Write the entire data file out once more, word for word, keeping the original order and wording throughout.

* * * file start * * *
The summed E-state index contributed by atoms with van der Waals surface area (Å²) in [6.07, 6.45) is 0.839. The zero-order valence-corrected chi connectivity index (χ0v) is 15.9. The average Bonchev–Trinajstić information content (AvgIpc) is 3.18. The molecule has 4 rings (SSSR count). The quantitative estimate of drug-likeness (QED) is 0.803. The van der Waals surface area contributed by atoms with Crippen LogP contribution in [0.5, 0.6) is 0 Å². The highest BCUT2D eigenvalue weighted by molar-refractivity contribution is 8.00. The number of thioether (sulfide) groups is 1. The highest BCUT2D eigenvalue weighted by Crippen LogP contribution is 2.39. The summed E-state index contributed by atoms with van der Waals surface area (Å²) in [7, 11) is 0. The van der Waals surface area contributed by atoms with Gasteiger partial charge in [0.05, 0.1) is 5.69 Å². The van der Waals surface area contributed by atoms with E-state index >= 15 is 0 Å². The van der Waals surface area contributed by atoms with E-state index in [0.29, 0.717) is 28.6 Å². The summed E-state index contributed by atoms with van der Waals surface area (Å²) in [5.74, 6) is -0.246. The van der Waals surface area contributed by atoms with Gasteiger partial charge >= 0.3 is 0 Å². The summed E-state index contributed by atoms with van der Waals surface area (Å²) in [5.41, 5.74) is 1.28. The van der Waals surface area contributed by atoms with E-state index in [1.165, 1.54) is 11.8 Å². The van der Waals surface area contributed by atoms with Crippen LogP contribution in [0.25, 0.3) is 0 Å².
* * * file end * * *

The summed E-state index contributed by atoms with van der Waals surface area (Å²) in [6.07, 6.45) is 0.839. The zero-order valence-corrected chi connectivity index (χ0v) is 15.9. The average Bonchev–Trinajstić information content (AvgIpc) is 3.18. The molecule has 4 rings (SSSR count). The quantitative estimate of drug-likeness (QED) is 0.803. The van der Waals surface area contributed by atoms with Crippen LogP contribution in [0.5, 0.6) is 0 Å². The highest BCUT2D eigenvalue weighted by molar-refractivity contribution is 8.00. The number of thioether (sulfide) groups is 1. The highest BCUT2D eigenvalue weighted by Crippen LogP contribution is 2.39. The summed E-state index contributed by atoms with van der Waals surface area (Å²) in [7, 11) is 0. The van der Waals surface area contributed by atoms with Gasteiger partial charge in [0.05, 0.1) is 5.69 Å². The van der Waals surface area contributed by atoms with E-state index >= 15 is 0 Å². The van der Waals surface area contributed by atoms with E-state index in [0.29, 0.717) is 28.6 Å². The summed E-state index contributed by atoms with van der Waals surface area (Å²) in [5.74, 6) is -0.246. The van der Waals surface area contributed by atoms with Gasteiger partial charge >= 0.3 is 0 Å². The summed E-state index contributed by atoms with van der Waals surface area (Å²) in [5.41, 5.74) is 1.28. The van der Waals surface area contributed by atoms with E-state index in [1.165, 1.54) is 11.8 Å². The van der Waals surface area contributed by atoms with Crippen LogP contribution in [0.25, 0.3) is 0 Å².